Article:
We are now in the period when many people still believe everything is going well. Oil prices and other commodity prices are low—what is “not to like”? The answer is that the system in not at all sustainable—profits of oil companies and other commodity businesses are down, just as wages of common workers in developed countries are down in inflation-adjusted terms. Companies are cutting back in investment in oil production. Soon oil production will drop. With lower oil supply, the economy will face huge challenges.
Many people believe that oil prices can bounce back up again, but this really isn’t the case, because of growing inefficiency related to limits we are reaching–the need to use more advanced techniques to produce oil; the need for desalination for water in some places; the need for more pollution control equipment that doesn’t really increase the finished goods and services we are producing but instead makes goods more expensive to produce.
Each worker is, on average, producing less and less of the finished goods we really need. Whether we like it or not, standards of living will have to fall. The amount of debt workers can afford decreases rather than increases. This new reality can be expected to manifest itself in debt defaults and increasing financial system problems.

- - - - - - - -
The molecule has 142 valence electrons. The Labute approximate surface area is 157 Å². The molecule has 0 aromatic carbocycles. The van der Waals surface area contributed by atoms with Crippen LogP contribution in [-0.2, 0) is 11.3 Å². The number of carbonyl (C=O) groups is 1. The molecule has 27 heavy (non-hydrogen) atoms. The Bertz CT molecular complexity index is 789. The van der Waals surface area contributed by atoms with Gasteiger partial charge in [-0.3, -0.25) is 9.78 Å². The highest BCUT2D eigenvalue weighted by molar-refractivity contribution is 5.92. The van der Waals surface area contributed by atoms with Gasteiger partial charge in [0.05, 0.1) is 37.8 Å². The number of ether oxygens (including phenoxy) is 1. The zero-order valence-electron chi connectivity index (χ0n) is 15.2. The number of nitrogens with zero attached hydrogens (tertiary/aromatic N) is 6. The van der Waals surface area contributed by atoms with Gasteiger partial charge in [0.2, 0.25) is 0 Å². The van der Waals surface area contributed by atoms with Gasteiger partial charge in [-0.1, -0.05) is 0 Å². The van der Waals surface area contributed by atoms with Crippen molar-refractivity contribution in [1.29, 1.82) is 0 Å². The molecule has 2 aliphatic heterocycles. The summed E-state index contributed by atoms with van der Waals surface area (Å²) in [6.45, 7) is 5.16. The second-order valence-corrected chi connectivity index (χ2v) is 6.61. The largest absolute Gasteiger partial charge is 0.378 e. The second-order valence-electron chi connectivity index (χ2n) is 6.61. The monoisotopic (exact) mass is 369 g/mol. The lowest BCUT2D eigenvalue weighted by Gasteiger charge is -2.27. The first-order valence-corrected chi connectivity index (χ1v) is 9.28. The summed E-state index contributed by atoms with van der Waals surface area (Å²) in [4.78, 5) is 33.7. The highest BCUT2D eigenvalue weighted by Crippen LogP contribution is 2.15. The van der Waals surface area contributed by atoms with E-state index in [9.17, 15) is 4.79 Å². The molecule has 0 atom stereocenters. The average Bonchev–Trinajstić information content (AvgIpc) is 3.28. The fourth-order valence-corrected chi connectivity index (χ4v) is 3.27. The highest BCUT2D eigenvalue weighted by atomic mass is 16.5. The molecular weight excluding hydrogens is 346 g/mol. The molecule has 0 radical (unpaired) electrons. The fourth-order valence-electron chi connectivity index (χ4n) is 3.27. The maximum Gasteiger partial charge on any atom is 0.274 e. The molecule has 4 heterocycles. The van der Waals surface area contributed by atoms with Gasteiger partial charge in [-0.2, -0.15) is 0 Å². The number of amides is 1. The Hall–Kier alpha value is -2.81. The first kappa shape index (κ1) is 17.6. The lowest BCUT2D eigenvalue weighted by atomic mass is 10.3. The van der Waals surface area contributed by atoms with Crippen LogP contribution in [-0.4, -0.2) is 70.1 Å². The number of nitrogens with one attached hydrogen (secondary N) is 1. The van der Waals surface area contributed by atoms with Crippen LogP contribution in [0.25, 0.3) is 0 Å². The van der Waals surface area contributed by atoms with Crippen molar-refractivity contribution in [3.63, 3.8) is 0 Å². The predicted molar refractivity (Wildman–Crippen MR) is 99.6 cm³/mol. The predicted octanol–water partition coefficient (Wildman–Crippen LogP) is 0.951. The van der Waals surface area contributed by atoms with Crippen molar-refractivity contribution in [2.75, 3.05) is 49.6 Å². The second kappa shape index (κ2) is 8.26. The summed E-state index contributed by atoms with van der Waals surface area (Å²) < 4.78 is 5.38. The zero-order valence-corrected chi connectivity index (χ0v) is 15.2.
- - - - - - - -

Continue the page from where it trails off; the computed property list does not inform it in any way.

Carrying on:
Even if oil prices bounce back up again, it is doubtful that shale oil drillers will be able to again borrow at a sufficiently high rate to increase their production again—what lender will believe that oil prices will remain high indefinitely?
By Gail Tverberg
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The author is working hard make the argument declining oil production is the root of all economic woes. For example, she sites "the inflation-adjusted purchasing power of common workers is falling lower and lower". There has certainly been a dramatic wealth redistribution upwards out of the middle class. But the causes are a combination of advancing information technology and automation, and public policy changes which concentrate wealth and public services with the baby boomer generation. Neither of these are a function of the price of oil. Please remember: correlation is not causation.